Top 100 "Fall Allergy Capitals" in the region:
(ranked by composite score)
3. Knoxville -- 94.32
5. Memphis -- 88.72
9. Chattanooga -- 85.76
21. Birmingham -- 74.54
24. Nashville -- 72.37
27. Augusta -- 70.71
30. Greenville, S.C. -- 69.63
74. Atlanta -- 53.67
Those prone to watery eyes and itchy skin beware: Chattanooga now ranks as a top-10 city for fall allergies.
Tennessee itself is a hotbed for seasonal suffering -- Knoxville, Memphis and Chattanooga all rank in the top 10 cities for "challenging places to live with fall allergies," according to the Asthma and Allergy Foundation.
Chattanooga was 11th last year, and conditions here consistently make its residents reach for the tissue box.
"In Chattanooga, allergies are always bad because of our very mild climate," said Dr. Marc Cromie of the Chattanooga Allergy Clinic. "These allergens will come out from early September to the first frost, so we've got an extremely long season. That combination gets us."
The Tennessee region and its vast amount of pollenating trees causes ragweed and other pollen spores to litter the air. As a result, the nearly 30 percent of Americans who suffer from seasonal allergies are forced to endure the air quality.
Cromie says this fall in particular will be unkind. After more than 20 inches of rain beyond average has fallen in Chattanooga this summer, according to the National Weather Service, a second sort of nasal irritant will be present: mold.
"The leaves we all love to rake and jump in will create all sorts of mold spores flying around," Cromie said.
Amber Bowles, public relations coordinator at the Chattanooga-Hamilton County Air Pollution Control Bureau, said ragweed is out in full force in the Scenic City between 10 a.m. and 3 p.m., as well as immediately after sunrise. Those in danger of sneezing should take note.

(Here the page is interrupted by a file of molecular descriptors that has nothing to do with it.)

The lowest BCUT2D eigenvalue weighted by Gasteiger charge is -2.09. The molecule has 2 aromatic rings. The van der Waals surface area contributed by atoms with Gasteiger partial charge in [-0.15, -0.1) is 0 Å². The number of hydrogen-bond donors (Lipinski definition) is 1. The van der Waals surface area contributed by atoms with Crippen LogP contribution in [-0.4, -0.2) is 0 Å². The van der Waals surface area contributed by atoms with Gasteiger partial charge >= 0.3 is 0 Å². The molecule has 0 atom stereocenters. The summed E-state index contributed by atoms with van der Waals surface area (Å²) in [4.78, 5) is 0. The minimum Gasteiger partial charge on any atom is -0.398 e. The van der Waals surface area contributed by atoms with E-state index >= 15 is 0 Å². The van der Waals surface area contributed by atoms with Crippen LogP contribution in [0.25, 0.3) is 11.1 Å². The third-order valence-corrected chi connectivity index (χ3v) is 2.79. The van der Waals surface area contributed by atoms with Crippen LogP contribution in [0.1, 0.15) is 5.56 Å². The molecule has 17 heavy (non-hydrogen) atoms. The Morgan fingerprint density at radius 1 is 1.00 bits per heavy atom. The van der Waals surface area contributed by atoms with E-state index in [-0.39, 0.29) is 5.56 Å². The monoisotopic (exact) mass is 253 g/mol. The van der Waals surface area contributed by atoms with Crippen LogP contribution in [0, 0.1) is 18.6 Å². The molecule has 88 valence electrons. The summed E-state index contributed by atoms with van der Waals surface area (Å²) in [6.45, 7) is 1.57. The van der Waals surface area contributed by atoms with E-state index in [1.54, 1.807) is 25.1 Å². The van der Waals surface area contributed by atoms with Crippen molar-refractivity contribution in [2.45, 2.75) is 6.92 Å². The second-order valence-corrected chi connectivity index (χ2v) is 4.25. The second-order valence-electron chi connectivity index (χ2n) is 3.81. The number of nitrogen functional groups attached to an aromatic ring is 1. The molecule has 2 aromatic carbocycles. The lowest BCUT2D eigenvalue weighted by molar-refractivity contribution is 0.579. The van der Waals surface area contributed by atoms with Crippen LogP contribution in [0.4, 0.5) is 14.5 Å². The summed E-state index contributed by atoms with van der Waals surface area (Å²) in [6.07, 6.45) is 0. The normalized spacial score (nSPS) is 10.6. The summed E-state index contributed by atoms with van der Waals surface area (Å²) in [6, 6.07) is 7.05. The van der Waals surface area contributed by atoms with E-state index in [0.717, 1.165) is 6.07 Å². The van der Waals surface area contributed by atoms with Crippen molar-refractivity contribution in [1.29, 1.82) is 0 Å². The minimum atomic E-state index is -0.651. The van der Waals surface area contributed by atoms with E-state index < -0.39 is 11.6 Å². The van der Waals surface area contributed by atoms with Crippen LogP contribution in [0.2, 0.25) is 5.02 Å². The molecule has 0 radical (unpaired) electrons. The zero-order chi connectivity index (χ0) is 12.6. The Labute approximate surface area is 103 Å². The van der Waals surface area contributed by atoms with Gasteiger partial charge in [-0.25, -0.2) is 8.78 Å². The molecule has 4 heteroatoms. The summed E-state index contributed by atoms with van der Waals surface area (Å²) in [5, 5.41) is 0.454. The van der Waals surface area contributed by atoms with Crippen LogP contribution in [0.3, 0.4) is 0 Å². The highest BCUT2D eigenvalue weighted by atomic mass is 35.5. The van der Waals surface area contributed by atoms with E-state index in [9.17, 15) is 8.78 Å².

"They especially want to stay away from the outdoors at that time," Bowles said. "Going out in the evening is better."
However, the only proven remedy is medication and antihistamines.
"People just have to get steadfast with their medicines and taking them every day," Cromie said. "If they do so, they will feel better."
The annual study ranked cities based on their overall pollen score, medicine utilization per patient and the number of board-certified allergists per patient in the city. Chattanooga's score of 85.76 was far above the national average of 62.87.
Chattanooga received low marks -- "worse than average" -- for its pollen score and medicine utilization, but found overwhelming approval for its number of board-certified allergists.
Wichita, Kan., took the top spot and the eye-watering bell curve score of 100.00.
"You cannot live in a bubble, and you cannot avoid pollen," Cromie said. "There is no good year."
Contact staff writer Jeff LaFave at email@example.com or 423-757-6592.
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